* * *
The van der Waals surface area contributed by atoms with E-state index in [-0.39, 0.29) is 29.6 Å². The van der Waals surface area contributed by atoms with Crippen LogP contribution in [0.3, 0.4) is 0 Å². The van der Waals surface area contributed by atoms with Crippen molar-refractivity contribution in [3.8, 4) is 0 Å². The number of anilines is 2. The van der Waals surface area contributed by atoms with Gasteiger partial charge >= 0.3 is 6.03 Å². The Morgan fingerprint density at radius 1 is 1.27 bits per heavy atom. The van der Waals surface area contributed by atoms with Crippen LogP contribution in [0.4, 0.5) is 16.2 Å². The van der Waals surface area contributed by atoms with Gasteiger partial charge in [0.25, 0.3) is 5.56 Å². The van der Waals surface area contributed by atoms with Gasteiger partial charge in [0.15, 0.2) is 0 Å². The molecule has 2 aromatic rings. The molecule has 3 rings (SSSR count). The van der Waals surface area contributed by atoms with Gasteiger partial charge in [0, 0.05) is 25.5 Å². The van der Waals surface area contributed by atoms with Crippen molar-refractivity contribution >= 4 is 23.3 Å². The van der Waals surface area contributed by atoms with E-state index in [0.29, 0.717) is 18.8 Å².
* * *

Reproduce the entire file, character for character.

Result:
The van der Waals surface area contributed by atoms with E-state index in [-0.39, 0.29) is 29.6 Å². The van der Waals surface area contributed by atoms with Crippen LogP contribution in [0.3, 0.4) is 0 Å². The van der Waals surface area contributed by atoms with Crippen molar-refractivity contribution in [3.8, 4) is 0 Å². The number of anilines is 2. The van der Waals surface area contributed by atoms with Gasteiger partial charge >= 0.3 is 6.03 Å². The Morgan fingerprint density at radius 1 is 1.27 bits per heavy atom. The van der Waals surface area contributed by atoms with Crippen LogP contribution in [0.4, 0.5) is 16.2 Å². The van der Waals surface area contributed by atoms with Gasteiger partial charge in [0.25, 0.3) is 5.56 Å². The van der Waals surface area contributed by atoms with Gasteiger partial charge in [0.15, 0.2) is 0 Å². The molecule has 2 aromatic rings. The molecule has 3 rings (SSSR count). The van der Waals surface area contributed by atoms with Gasteiger partial charge in [0, 0.05) is 25.5 Å². The van der Waals surface area contributed by atoms with Crippen molar-refractivity contribution >= 4 is 23.3 Å². The van der Waals surface area contributed by atoms with E-state index in [0.29, 0.717) is 18.8 Å².